• The proposed Direct PPA programme allowing consumers to purchase electricity direct from renewable energy producers shows promise, but this is still only a pilot and concerns relating to grid connectivity and dispatch priority remain. In addition, the short construction period permitted by the draft DPPA legislation (nine months to reach COD) means that the Direct PPA programme is at this stage only suitable for solar projects.

Gas

The combined quota for LNG and natural gas in both the First Draft and the Revised Draft is set out below:

 First Draft (MW)Revised Draft (MW)
203028,73327,471 –32,271
204566,50461,683 – 88,533

"LNG and natural gas will undoubtedly form a major part of the energy mix in Vietnam."

LNG and natural gas will undoubtedly form a major part of the energy mix in Vietnam, but we note the following challenges:

  • as noted above, surging global gas prices have highlighted the risk of relying solely on one fuel source;
  • there are press reports of delays to Vietnam’s Blue Whale natural gas project; and
  • to date there are no precedent LNG-to-power projects in Vietnam. Together with changes in the relevant Vietnamese laws as of 1 January 2021, agreeing a bankable framework for the development of LNG-to-power projects in Vietnam will be challenging (see our recent article linked to above).

Conclusions

The Revised Draft Master Plan VIII comes at a crucial juncture and will set the agenda at a time when Vietnam will be balancing the competing demands of expanding its industrial potential and transitioning from coal to renewable energy sources.

The challenges facing Vietnam are far from unique and are equally applicable to other emerging nations. As a fast-growing industrial nation generally considered as investable by major international players, many eyes will be on Vietnam and how it sets about addressing these issues.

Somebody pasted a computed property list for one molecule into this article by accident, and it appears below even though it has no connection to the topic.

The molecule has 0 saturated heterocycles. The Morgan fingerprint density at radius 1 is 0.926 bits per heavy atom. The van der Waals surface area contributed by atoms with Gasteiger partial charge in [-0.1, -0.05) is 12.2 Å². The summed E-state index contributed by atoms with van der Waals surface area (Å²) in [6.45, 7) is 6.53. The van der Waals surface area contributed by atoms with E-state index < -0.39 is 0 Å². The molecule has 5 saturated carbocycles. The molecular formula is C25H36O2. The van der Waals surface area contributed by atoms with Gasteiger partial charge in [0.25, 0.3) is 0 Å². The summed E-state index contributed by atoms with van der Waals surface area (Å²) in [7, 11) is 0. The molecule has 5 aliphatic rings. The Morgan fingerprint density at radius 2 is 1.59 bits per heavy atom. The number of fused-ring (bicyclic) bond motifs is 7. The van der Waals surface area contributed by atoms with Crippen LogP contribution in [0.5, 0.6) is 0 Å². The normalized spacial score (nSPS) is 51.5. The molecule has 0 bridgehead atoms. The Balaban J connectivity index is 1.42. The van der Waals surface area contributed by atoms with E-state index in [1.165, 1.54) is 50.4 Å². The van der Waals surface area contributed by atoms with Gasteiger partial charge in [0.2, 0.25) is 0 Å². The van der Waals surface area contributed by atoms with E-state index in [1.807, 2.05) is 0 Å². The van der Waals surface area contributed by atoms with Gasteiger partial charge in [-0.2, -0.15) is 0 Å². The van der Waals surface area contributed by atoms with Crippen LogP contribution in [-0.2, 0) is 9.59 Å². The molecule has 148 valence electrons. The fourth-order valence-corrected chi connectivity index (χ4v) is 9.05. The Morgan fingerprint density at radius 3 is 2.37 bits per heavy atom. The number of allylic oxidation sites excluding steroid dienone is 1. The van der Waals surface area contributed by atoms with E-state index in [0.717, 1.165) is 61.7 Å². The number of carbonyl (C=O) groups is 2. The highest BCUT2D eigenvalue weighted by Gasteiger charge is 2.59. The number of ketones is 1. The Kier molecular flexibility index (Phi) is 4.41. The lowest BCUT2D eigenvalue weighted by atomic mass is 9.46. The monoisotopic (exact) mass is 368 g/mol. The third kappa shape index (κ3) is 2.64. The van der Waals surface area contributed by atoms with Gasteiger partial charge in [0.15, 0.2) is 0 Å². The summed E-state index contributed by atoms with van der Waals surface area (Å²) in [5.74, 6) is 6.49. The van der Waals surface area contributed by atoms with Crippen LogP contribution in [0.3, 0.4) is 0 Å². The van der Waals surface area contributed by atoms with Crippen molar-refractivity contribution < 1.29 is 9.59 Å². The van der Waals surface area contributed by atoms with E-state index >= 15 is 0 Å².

It remains to be seen how Vietnam will navigate these challenges and the level of support provided by other nations will be important. In particular, it is not clear whether larger countries will consider the affordability of the source of energy and Vietnam’s medium term energy demands and continue to support Vietnam financially in order to permit it to transition to greener energy sources in the longer-term.

WFW LVN

Associated law firm LVN & Associates in Vietnam, became known as Watson Farley & Williams LVN (“WFW LVN”) in May 2019. We deliver high quality local and international legal services direct from our office in Hanoi where we provide sponsors, project developers and financiers with expert legal advice in the energy sector in Vietnam and across Asia. We advise on project development and financing, analysis of power purchase agreements, share purchase agreements, shareholders agreements, preparation of due diligence and all related commercial and regulatory issues. We can draw upon our extensive experience advising government agencies, Vietnam Electricity (“EVN”) and multinational sponsors on many significant power and infrastructure projects in Vietnam.

WFW Global

Watson Farley & Williams is an international law firm with a focus on the energy, real estate and transport sectors. With offices in Athens, Bangkok, Dubai, Dusseldorf, Frankfurt, Hamburg, Hanoi, Hong Kong, London, Madrid, Milan, Munich, New York, Paris, Rome, Singapore and Sydney, our c. 500 lawyers work as integrated teams to provide practical, commercially focused advice to our clients around the world.

Key Contacts

Linh Doan is a foreign legal consultant (Vietnam) in the energy & infrastructure group and a Partner of WFW Global LLP, based in our Hong Kong office. She is also head of the firm’s Hanoi office WFW LVN and our Asia projects and corporate group. Linh has over two decades’ experience advising on Vietnamese matters, including foreign investments and project finance. She advises multinational companies with respect to their inbound investments in Vietnam, as well as leading Vietnamese companies on their outbound investments and international financing matters. Her experience covers conventional power, renewables and mining & commodities.

Partner Matt Lorimer is a Partner in WFW’s Energy Group based in our Hanoi office. Matt specialises in a broad range of finance transactions, including project, acquisition finance, ECA-backed and commodity finance. He has a special focus on energy-related transactions, especially in emerging markets, and has advised on some of the largest and most complex finance transactions in South East Asia.